The United Nations General Assembly voted on a resolution last April 7 that called to suspend Russia from the Human Rights Council. The tally was split between 93 votes in favor, 24 opposed, and 58 abstained.
The session marked the continuation of emergency assemblies centered on the conflict in Ukraine. Last week, Russia was once again on the receiving end of criticism over alleged human rights violations after disturbing images from the Ukrainian city of Bucha emerged. The photos published depicted hundreds of bodies along the streets, some burnt and with bullet holes in the heads. Some reports also reveal that the Russians had tortured and raped several of their victims before leaving the city.
Votes in favor of the resolution were just shy above half of the UN membership but were enough to meet the two-thirds majority to pass. The group who voted in favor included the United States, NATO members, members of the European Union, most of Latin America, and a handful of Pacific island states.
A handful of the abstentions, by countries like Jordan, Mexico, India, Kuwait, and Qatar will raise eyebrows in the United States. The US has close relations with Jordan, Mexico, and Qatar that include military cooperation and extensive foreign aid, and Kuwait was the victim of Iraq in terms of war crimes committed against its civilians in the first Gulf War.
“Today, the international community took one collective step in the right direction,” United States Ambassador to the UN Linda Thomas-Greenfield said. “We ensured a persistent and egregious human rights violator will not be allowed to occupy a position of leadership on human rights at the UN.”
— USA TODAY (@USATODAY) April 7, 2022
The win was also celebrated by the European Union. The head of the EU delegation, Ambassador Olof Skoog, said that the “rare decision” made by the Assembly “sends a strong signal of accountability,” adding that the move will hopefully prevent and discourage future human rights violations.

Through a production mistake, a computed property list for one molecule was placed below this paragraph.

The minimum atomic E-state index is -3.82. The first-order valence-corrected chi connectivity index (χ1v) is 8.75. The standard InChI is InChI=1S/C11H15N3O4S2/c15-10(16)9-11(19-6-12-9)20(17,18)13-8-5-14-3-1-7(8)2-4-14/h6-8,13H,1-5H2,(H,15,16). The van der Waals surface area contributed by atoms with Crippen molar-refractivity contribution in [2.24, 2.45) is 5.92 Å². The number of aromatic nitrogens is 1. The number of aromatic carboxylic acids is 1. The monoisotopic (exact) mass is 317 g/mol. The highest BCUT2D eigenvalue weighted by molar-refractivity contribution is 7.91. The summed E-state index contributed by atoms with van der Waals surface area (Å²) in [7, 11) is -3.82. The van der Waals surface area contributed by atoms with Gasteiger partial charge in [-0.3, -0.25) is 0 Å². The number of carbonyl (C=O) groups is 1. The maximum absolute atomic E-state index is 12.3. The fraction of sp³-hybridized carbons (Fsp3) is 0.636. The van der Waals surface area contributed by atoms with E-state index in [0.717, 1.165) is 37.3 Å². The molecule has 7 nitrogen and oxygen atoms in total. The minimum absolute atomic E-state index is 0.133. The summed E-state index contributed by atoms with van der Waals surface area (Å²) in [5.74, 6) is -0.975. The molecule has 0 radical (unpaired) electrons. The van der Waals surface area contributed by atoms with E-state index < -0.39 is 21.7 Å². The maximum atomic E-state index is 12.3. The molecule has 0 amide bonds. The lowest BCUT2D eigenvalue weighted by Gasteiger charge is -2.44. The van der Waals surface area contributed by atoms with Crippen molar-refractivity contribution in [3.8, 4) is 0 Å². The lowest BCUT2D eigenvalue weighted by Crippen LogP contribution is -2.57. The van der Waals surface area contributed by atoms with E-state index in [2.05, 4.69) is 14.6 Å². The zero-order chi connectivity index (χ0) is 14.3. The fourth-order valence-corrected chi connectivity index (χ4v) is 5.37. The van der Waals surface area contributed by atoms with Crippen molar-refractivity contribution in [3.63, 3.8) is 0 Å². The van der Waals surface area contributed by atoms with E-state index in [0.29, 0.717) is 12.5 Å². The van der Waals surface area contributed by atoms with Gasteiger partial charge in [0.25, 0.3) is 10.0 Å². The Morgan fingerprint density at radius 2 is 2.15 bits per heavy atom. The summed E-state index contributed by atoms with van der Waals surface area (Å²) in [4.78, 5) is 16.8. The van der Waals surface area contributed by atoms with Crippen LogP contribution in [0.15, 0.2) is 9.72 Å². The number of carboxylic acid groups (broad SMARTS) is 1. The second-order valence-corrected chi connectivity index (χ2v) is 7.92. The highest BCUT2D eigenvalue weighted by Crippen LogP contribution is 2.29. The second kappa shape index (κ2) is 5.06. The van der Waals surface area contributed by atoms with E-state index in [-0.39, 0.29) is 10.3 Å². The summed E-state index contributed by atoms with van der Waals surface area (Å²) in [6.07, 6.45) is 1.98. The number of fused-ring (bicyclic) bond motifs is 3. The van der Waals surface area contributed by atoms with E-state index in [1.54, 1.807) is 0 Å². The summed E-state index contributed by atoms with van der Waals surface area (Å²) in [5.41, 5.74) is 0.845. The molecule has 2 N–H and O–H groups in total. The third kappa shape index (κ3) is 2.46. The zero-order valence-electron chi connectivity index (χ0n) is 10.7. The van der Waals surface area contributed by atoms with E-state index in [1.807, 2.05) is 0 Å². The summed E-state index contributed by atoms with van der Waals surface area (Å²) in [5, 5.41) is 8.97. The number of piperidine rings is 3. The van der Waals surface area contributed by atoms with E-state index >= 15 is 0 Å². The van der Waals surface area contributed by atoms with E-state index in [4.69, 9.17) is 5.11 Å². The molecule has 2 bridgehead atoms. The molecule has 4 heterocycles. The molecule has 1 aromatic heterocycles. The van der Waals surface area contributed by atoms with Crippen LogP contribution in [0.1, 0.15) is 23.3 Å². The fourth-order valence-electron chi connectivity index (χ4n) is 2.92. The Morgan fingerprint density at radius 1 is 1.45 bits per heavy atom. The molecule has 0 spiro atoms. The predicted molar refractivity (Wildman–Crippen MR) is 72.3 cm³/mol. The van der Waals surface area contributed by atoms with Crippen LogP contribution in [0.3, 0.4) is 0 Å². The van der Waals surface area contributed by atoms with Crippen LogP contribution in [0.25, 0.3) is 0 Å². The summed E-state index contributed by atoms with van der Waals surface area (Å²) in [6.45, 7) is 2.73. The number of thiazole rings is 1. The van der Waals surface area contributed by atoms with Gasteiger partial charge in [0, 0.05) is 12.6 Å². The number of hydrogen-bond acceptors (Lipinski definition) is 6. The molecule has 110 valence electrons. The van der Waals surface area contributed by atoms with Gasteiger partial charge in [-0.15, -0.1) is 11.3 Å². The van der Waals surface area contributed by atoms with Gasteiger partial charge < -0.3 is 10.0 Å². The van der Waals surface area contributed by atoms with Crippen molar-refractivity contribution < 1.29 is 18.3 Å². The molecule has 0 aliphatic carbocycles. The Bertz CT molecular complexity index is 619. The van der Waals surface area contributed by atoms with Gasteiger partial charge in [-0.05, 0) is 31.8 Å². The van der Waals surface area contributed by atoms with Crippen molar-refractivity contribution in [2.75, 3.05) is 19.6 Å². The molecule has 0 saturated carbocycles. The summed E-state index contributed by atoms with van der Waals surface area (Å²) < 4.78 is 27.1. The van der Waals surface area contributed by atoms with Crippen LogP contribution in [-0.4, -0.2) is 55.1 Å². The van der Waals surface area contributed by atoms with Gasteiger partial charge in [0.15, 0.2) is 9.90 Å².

However, last Thursday’s tally was significantly lower than the previous General Assembly resolution of 141 votes in favor of condemning Russia’s “aggression” in Ukraine.
Those who opposed the text, including Russia, China, Cuba, Syria, Iran, and North Korea, have voiced their concerns about the passing of the resolution.
“Today is not the time nor the place for theatrics, or these kinds of extremely theatrical performances like the one presented by Ukraine. In fact, the draft resolution we are considering today has no relationship to the actual human rights situation on the ground,” the Russian Deputy Representative of the Russian Federation to the UN, Gennady Kuzmin, said before the vote was made.
Chinese Ambassador Zhang Jun warned that Thursday’s result will “set a new dangerous precedent, further intensify confrontation in the field of human rights, bringing a greater impact on the UN governance system, and produce serious consequences.”
He also said they “firmly oppose the politicization of human rights issues” and “double standards.” Note that China faces its own human rights crisis with its alleged treatment and massacre of the Uyghurs, which the United States declared genocide last year.